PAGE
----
The iPad 2 is coming out this week, and there’s a great deal of news and debate on what the new version has and what it doesn’t especially with its video functionality and new apps. Below, I’ve shared my own “preview review” on whether or not the iPad 2 can function as a good mobile business video studio – either as a standalone solution or to complement to your current business video activities.
Review criteria for the iPad 2 as a mobile video solution
Because there’s so much that can be covered, I’m breaking apart my review into two days.
- Video browsing & viewing
- Video viewing
- Video project management
- Video chatting
- Video capture
- Video shooting
- Video editing (w/iMovie)
- Video asset management
- Video presentation
- Video sharing
- Video exporting
- Video uploading and distribution
Mobility & Simplicity
One of the biggest hurdles marketers face in producing video is the perceived time and complexity involved. So kudos to Apple for even attempting to give us a “360-video experience” in a single device and for doing it in a way that makes production simple and fast. Before these tablet devices, there really wasn’t any single device that could work appropriately as a standalone video studio. (While the iPhone technically can do most of these things, its small screen is too problematic for serious workflow, hopefully a shortcoming the iPad 2 might be able to overcome.)
Technically, the iPad 2 does have all the components to make a mobile video production studio, all in one piece of hardware with integrated software and 3rd party apps. It loads up immediately. Users can point and shoot. They can automatically save video files into an iMovie app video editing program. Finally, it’s possible to use the tablet to upload video directly to video-sharing services (like YouTube) while multitasking.
Video project management
You can either go the app route or use an existing web-based platform. While I couldn’t find any apps specifically for video project management on the iPad, some like eTask Project provide a good balance of simplicity, features, and team member project coordination. What it doesn’t have is an uploading and hosting area for your videos, something which limits its utility relative to web-based solutions that also allow for team members to better collaborate and review your video content.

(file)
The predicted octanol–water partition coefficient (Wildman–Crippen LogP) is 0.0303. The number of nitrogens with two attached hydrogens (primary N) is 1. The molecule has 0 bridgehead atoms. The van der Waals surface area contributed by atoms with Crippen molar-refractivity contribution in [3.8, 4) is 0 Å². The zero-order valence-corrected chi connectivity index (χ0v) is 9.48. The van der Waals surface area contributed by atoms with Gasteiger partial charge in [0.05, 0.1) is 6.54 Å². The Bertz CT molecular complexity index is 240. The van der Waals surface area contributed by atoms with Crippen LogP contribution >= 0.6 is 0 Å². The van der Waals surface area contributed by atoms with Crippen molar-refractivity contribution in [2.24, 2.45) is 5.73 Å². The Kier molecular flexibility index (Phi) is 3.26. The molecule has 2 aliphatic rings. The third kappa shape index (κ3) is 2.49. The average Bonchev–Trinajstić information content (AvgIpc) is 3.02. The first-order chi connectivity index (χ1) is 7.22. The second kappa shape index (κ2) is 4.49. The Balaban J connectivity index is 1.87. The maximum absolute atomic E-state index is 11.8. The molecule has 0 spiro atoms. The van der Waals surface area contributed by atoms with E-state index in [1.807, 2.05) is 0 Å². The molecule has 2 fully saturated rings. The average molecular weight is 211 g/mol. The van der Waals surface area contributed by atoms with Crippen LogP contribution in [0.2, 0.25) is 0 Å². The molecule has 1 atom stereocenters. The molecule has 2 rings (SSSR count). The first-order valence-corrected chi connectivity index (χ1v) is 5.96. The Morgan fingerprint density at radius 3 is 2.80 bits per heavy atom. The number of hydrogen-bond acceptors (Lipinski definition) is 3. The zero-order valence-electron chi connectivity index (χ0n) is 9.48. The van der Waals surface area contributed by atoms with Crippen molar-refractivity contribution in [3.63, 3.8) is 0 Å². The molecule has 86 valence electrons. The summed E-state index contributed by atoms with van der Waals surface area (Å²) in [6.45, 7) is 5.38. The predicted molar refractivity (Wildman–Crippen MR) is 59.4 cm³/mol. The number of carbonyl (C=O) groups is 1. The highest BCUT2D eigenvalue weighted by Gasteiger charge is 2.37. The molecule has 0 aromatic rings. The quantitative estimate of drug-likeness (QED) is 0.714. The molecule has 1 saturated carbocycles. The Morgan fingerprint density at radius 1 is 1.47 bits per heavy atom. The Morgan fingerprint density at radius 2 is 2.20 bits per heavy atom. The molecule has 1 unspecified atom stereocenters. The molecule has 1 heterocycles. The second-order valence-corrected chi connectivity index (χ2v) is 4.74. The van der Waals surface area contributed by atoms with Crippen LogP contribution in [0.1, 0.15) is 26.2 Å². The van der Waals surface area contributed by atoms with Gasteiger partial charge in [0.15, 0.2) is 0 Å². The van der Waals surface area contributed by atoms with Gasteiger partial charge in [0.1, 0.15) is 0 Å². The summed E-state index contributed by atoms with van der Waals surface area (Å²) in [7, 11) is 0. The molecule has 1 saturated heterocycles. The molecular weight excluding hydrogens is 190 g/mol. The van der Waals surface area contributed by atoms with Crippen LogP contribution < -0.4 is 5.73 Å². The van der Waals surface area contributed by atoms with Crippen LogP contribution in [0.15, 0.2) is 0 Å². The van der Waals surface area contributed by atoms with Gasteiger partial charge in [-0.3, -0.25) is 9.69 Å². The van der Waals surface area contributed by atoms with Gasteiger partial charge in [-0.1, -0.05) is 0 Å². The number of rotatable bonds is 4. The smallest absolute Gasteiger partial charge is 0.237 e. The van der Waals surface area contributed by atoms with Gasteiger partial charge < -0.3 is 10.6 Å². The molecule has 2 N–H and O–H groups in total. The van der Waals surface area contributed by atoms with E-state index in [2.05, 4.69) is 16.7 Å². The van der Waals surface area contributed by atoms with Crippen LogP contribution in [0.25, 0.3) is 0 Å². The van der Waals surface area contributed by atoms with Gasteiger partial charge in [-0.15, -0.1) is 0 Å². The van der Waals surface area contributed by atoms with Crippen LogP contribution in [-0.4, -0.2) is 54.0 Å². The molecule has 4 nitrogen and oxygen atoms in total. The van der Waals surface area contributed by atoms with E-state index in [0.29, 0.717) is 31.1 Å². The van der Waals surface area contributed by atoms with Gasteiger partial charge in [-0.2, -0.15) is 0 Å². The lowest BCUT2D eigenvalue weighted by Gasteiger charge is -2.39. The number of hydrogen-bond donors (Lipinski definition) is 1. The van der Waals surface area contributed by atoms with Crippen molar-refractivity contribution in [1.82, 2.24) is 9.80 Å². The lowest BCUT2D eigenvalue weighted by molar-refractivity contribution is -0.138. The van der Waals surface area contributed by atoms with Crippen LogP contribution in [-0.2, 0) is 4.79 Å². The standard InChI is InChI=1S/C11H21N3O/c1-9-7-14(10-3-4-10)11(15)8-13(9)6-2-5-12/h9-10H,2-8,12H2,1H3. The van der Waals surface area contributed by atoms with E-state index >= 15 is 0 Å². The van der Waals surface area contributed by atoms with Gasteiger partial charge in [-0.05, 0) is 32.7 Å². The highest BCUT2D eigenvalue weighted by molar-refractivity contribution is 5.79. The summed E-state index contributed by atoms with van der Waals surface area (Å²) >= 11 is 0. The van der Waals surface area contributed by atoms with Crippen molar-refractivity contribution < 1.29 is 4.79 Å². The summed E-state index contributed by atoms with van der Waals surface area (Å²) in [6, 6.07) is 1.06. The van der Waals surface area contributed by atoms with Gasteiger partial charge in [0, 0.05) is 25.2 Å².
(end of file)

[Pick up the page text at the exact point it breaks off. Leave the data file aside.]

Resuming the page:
Video browsing & viewing
Using the tablet to watch videos is essential of course. The device comes with a faster graphics processor and a faster Safari web browser, which means faster loading of video both residing on your device and on the Web.
As Foxnews.com reports, “This new baby is fast… Apple slapped a new dual-core processor inside, which basically means faster web surfing, better game playing, and slicker video viewing. Everything just works better.”
What the iPad 2 still lacks along with its predecessor is Flash support, which was purposely done in favor of HTML5 and H.264 multimedia (video) format. However, there are reports that a brand-new tool from Adobe Labs, named Wallaby, will help with this issue. PCMag.com says this about Wallaby: “The free, cross-platform desktop application, available today, makes transforming Adobe Flash files into iOS-appropriate HTML5 as easy as drag and drop.” Other services like the Skyfire web browser are supposed to automatically transcode Flash content into HTML on Skyfire’s servers. This is not a perfect solution, of course; however it is a workaround if you need to view Flash content on a certain website when using your iPad.
The iPad 2 includes the new video chat app, FaceTime, for use with its new built-in cameras: a front facing VGA camera and a 720P HD rear facing camera; both can be used with FaceTime. FaceTime can capture and transmit excellent quality video chats over a decent wifi connection – when two people have their own iPad 2 devices, of course. While not yet available for 3G connections, rumors are that this feature may be available in the not-too-distant future.
What I really want to see are two things: The ability to switch the viewing to a graphic or running video (like you can do with Skype on a desktop/laptop), and the ability to have a saved recording of a video chat, and use that saved footage for editing.
As of this point, there’s no information on whether the iPad 2 can perform a screen capture of video running on the device and save it as a movie file for later editing. There also appears to be no video capture plugins available to go along with the Skype video calling app, like what already exists for the Mac/Windows desktop/laptop computers.
Coming up next time…
I review the iPad 2’s cameras and video recording features, its video editing software, its presentation and sharing features, its video asset storage and management, and its exporting and uploading features. You’ll learn not only why I say the iPad 2 has the potential to be a mobile video studio for business, but also why I think there’s a lot of room for improvement.